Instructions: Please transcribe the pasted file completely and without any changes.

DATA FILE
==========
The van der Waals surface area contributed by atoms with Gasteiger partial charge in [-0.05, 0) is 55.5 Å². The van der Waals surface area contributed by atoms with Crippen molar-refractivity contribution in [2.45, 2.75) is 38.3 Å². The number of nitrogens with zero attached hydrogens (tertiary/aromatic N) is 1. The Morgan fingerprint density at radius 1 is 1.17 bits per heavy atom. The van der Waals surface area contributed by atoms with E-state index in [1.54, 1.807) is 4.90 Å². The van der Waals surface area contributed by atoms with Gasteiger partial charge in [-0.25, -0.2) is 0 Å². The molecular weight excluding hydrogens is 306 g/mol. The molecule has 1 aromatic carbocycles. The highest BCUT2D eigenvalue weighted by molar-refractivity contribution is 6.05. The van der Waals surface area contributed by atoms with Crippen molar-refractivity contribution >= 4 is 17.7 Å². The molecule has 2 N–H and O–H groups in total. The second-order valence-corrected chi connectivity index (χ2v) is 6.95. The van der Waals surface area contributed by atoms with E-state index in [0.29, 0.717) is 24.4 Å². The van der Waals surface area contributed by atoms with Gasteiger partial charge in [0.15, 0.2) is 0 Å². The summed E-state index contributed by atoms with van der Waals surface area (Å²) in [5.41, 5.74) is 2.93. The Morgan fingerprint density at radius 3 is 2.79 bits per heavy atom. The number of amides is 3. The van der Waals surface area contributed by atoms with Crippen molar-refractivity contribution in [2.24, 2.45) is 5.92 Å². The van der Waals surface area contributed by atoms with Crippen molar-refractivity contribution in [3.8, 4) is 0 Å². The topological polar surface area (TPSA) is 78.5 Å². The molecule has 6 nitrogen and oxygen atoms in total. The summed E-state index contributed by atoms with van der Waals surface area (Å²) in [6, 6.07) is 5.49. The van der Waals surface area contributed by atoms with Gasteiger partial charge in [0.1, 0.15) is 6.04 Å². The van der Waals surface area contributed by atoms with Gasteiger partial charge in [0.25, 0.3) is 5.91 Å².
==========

The van der Waals surface area contributed by atoms with Gasteiger partial charge in [-0.05, 0) is 55.5 Å². The van der Waals surface area contributed by atoms with Crippen molar-refractivity contribution in [2.45, 2.75) is 38.3 Å². The number of nitrogens with zero attached hydrogens (tertiary/aromatic N) is 1. The Morgan fingerprint density at radius 1 is 1.17 bits per heavy atom. The van der Waals surface area contributed by atoms with E-state index in [1.54, 1.807) is 4.90 Å². The van der Waals surface area contributed by atoms with Gasteiger partial charge in [-0.25, -0.2) is 0 Å². The molecular weight excluding hydrogens is 306 g/mol. The molecule has 1 aromatic carbocycles. The highest BCUT2D eigenvalue weighted by molar-refractivity contribution is 6.05. The van der Waals surface area contributed by atoms with Crippen molar-refractivity contribution >= 4 is 17.7 Å². The molecule has 2 N–H and O–H groups in total. The second-order valence-corrected chi connectivity index (χ2v) is 6.95. The van der Waals surface area contributed by atoms with E-state index in [0.29, 0.717) is 24.4 Å². The van der Waals surface area contributed by atoms with Gasteiger partial charge in [0.15, 0.2) is 0 Å². The summed E-state index contributed by atoms with van der Waals surface area (Å²) in [5.41, 5.74) is 2.93. The Morgan fingerprint density at radius 3 is 2.79 bits per heavy atom. The number of amides is 3. The van der Waals surface area contributed by atoms with Crippen molar-refractivity contribution in [2.24, 2.45) is 5.92 Å². The van der Waals surface area contributed by atoms with Crippen molar-refractivity contribution in [3.8, 4) is 0 Å². The topological polar surface area (TPSA) is 78.5 Å². The molecule has 6 nitrogen and oxygen atoms in total. The summed E-state index contributed by atoms with van der Waals surface area (Å²) in [6, 6.07) is 5.49. The van der Waals surface area contributed by atoms with Gasteiger partial charge in [0.1, 0.15) is 6.04 Å². The van der Waals surface area contributed by atoms with Gasteiger partial charge in [0.25, 0.3) is 5.91 Å².